Wednesday, April 10, 2013

If you were in the zoo...

Take a moment to imagine something:
You open your eyes in the morning, stretch and stand up.  You drink in the warm sunshine and the beautiful scenery out your window.  All you want to do is go out and run, but you can't.  There just isn't enough space in your room to move; it's so crowded and messy. 
Everything you need to survive is given to you in that room: your food, your water, even your bathroom is contained within that space.  However, there is nothing to do there. There are no books, no electronics,  no paper or pens, no music, no TV, not even so much as a ball to bounce against the wall.  You remember that you are supposed to act a certain way. You know how to speak English, how to read and write, and how to play baseball, but somehow you've found yourself forgetting.  With no one to talk to, you don't have the need for speech, so you don't talk.  Without space, you never have need to walk, so you either stand or lay on the floor for most of the day.  The only company you have are your thoughts, but even they are diminishing. 
Later in the evening, your mother opens your door, says hello, and hands you a bowl of soup for supper.  Then she leaves, the sun goes down, and you have nothing better to do than go to sleep.

Sound totally bizarre? For humans, it is.  We are not confined 24/7; and even prisoners are allowed the chance to leave their cells for a short time and partake in various activities. However, for animals in many zoos, this insane scenario is a reality.  They are left, day after day, with nothing to do except pace back and forth or lay on the ground.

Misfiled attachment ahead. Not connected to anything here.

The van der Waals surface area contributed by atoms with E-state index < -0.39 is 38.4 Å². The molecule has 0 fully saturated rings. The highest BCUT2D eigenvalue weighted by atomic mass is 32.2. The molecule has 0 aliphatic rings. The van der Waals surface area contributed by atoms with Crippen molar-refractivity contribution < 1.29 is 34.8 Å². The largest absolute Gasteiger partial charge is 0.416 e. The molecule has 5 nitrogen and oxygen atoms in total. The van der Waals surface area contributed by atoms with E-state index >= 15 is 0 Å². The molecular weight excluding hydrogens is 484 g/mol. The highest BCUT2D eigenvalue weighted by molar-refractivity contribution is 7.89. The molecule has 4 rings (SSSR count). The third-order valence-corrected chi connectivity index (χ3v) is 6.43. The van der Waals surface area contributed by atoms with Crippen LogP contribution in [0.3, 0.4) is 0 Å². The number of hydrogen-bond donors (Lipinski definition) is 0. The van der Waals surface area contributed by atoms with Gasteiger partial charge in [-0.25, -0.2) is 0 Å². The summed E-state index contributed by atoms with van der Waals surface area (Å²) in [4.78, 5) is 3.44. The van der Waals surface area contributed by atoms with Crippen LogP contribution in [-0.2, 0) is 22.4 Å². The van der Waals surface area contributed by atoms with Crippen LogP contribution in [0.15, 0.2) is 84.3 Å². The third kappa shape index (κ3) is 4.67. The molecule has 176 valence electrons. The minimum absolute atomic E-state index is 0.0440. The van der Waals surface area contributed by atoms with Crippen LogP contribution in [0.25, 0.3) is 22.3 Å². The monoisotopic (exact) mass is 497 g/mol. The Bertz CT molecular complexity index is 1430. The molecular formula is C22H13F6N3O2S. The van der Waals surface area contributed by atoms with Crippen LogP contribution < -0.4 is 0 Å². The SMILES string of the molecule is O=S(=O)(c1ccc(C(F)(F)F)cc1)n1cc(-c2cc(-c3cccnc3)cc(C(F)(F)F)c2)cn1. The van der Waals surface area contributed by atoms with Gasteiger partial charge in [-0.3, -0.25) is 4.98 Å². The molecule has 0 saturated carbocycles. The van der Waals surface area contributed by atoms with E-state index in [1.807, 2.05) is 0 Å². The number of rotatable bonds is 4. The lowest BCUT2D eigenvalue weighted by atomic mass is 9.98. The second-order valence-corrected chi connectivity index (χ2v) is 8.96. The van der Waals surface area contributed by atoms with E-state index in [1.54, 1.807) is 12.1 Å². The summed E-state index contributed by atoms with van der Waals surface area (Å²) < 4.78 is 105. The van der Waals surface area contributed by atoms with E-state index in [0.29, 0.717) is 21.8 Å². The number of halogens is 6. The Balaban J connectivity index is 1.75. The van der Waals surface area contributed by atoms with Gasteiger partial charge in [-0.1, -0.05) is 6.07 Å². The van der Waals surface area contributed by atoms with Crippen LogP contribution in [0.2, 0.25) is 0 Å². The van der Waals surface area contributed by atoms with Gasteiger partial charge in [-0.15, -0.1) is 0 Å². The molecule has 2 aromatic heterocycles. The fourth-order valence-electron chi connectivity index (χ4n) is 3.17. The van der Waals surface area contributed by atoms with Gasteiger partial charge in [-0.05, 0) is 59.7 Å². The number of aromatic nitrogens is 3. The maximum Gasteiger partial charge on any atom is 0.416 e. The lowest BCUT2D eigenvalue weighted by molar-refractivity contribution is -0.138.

So what can we do? Enrichment is the answer! Comment with ideas on how we can keep captive animals stimulated mentally and physically :)
  Photo Credit:


  1. Well for cheetahs, I know some zoos have awesome enrichment programs where they are able to chase some sort of bait in a large area. I feel like relating this idea to other types of animals is a good type of enrichment!!

  2. Agreed, for predatory animals maybe a chase line could be set up or even like they have for dogs, food puzzles. When they figure out how to solve the puzzle they get a treat. For non-chase oriented animals, you could use a food puzzle again or put some other type of interactive toys in. First thing that comes to mind are those large spheres that horses can roll or are hung from rafters for them to play with.